A circular solution to waste and production crises 

With the world consuming 2.25 billion cups of coffee per day, the industry’s waste is no small matter. Indeed, around half a million tonnes of used coffee grounds are generated annually in the UK alone.  

Much of this waste is sent to landfill, where its decomposition releases greenhouse gases into the atmosphere and acidic leachate into the surrounding ecosystem. With inadequate infrastructure to recover the waste of a continuously growing market, the environmental consequences of wasted coffee grounds are becoming an increasingly urgent problem. 

At the same time, global demand for palm oil continues to rise. Despite its association with deforestation, biodiversity loss, water abstraction, land conflicts and various other environmental and social issues, palm oil has become a prevalent ingredient in a range of everyday goods. 

Its versatile functional properties, such as its neutral taste and ability to provide a smooth and creamy texture, enable its use in everything from food products to cosmetics. It also contains natural surfactants, which are widely used in soaps, shampoos, household cleaning products and similar items. 

By using waste to create high-value ingredients that provide these properties, Revive Eco has created a circular solution that displaces the unsustainable production of palm oil while simultaneously reducing the environmental impacts of sending used coffee grounds to landfill. As companies face increasing pressure to transform their business in line with rising expectations of sustainability, such a solution will be high in demand. 

Sustainable business is no longer a choice 

In recent years, market expectations have shifted drastically, leaving businesses around the world with little choice but to implement changes. Consumers are demanding more sustainable products, while Governments and investors are calling for global economic activity to be aligned with climate and biodiversity goals.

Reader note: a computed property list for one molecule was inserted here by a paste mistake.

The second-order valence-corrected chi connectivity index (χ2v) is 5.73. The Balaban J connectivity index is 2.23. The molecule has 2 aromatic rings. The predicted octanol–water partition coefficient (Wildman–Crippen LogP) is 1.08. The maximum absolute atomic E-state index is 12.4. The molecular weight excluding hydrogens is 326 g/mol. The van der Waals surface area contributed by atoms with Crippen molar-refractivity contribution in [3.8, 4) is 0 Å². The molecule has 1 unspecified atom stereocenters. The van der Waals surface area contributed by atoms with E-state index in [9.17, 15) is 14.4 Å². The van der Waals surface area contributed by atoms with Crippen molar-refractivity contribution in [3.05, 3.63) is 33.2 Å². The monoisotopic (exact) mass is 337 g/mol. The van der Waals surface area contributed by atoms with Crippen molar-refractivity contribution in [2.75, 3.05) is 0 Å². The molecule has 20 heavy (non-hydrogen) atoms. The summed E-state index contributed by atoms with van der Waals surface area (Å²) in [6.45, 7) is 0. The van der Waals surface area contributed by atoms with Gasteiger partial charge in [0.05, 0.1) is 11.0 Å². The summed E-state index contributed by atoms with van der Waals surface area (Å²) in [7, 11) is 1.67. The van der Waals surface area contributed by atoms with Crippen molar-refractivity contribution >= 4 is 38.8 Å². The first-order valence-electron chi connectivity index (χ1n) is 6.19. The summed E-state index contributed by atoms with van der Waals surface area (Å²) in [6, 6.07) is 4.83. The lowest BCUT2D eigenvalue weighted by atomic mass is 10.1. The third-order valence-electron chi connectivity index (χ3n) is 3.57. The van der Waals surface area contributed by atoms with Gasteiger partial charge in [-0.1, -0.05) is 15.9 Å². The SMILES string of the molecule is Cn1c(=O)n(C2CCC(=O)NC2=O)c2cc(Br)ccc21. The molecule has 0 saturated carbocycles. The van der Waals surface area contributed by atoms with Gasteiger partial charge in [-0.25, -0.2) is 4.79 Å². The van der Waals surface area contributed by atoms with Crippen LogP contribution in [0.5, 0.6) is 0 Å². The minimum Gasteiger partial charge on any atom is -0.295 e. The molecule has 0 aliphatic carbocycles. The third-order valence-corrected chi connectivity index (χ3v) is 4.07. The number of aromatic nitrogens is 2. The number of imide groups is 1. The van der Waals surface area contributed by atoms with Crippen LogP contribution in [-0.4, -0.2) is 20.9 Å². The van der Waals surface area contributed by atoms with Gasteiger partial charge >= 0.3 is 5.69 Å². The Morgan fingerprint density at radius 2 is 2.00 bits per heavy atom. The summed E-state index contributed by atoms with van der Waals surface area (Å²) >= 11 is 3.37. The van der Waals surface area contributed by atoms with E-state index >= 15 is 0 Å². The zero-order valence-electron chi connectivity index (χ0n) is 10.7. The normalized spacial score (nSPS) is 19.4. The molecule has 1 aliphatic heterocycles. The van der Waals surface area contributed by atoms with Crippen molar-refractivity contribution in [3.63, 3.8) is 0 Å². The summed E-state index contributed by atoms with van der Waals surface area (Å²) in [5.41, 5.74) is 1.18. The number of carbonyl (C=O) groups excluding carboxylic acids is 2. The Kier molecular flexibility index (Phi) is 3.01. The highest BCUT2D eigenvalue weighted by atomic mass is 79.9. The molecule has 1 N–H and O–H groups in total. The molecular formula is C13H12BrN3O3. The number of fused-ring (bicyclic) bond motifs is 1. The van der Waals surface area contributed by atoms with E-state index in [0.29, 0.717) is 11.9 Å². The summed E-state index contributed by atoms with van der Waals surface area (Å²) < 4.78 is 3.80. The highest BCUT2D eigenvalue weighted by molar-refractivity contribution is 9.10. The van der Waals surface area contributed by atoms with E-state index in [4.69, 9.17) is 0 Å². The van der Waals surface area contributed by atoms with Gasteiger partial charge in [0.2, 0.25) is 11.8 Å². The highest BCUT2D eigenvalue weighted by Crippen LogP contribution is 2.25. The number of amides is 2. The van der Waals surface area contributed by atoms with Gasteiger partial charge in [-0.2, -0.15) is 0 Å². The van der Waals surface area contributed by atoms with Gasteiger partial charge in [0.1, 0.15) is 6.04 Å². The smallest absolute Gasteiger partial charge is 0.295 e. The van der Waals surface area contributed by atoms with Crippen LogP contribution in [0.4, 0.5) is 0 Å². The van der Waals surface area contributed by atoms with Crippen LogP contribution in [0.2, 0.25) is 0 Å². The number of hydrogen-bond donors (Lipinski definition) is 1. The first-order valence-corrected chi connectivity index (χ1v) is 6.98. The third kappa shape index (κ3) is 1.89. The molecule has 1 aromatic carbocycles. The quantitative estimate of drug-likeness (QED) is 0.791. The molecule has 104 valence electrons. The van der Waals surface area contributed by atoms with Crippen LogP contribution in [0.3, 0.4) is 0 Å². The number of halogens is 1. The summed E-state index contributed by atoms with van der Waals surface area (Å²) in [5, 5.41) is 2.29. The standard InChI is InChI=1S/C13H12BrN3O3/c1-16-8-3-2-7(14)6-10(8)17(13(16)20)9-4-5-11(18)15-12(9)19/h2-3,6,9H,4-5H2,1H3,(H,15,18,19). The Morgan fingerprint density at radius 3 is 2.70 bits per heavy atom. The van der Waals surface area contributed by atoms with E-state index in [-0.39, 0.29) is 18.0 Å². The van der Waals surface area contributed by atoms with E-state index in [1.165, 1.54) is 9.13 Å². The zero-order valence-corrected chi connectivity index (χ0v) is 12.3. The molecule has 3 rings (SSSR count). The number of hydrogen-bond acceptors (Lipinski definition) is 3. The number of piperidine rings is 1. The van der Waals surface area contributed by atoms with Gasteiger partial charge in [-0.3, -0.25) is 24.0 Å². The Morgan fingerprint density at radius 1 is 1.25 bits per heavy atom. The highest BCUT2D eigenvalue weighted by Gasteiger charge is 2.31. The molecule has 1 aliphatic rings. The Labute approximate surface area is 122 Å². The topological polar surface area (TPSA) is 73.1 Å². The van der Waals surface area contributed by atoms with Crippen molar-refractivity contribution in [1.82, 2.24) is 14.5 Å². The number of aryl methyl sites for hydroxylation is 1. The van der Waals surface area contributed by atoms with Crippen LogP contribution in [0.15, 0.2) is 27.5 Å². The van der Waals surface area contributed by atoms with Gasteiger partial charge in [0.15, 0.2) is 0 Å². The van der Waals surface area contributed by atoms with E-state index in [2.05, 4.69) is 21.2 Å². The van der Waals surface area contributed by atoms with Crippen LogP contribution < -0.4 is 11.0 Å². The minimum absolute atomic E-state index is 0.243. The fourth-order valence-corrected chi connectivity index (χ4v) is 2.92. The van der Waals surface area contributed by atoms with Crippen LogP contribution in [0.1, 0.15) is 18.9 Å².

Taking the example of palm oil, several countries have begun to introduce tighter legislation on what practices can be considered acceptable. The US has banned palm oil ingredients that are sourced through illegal deforestation, while the UK is considering the enforcement of mandatory due diligence requirements. 

On a broader level, the finalisation of the Global Biodiversity Framework on 19 December 2022 will support the implementation of additional policy measures to regulate the impacts of business on nature. At the same time, investors are beginning to expect greater transparency through the emergence of frameworks such as CDP’s forest questionnaire or that being developed by the Taskforce on Nature-related Financial Disclosure. 

Under increased scrutiny, businesses that wish to remain competitive and complient will have to invest in sustainable solutions. Revive Eco has evidently recognised this opportunity, with Moore concluding that: “Corporations and manufacturers are under increasing pressure to find alternatives to palm oil, so the moment for us to help bring about change is here and now.”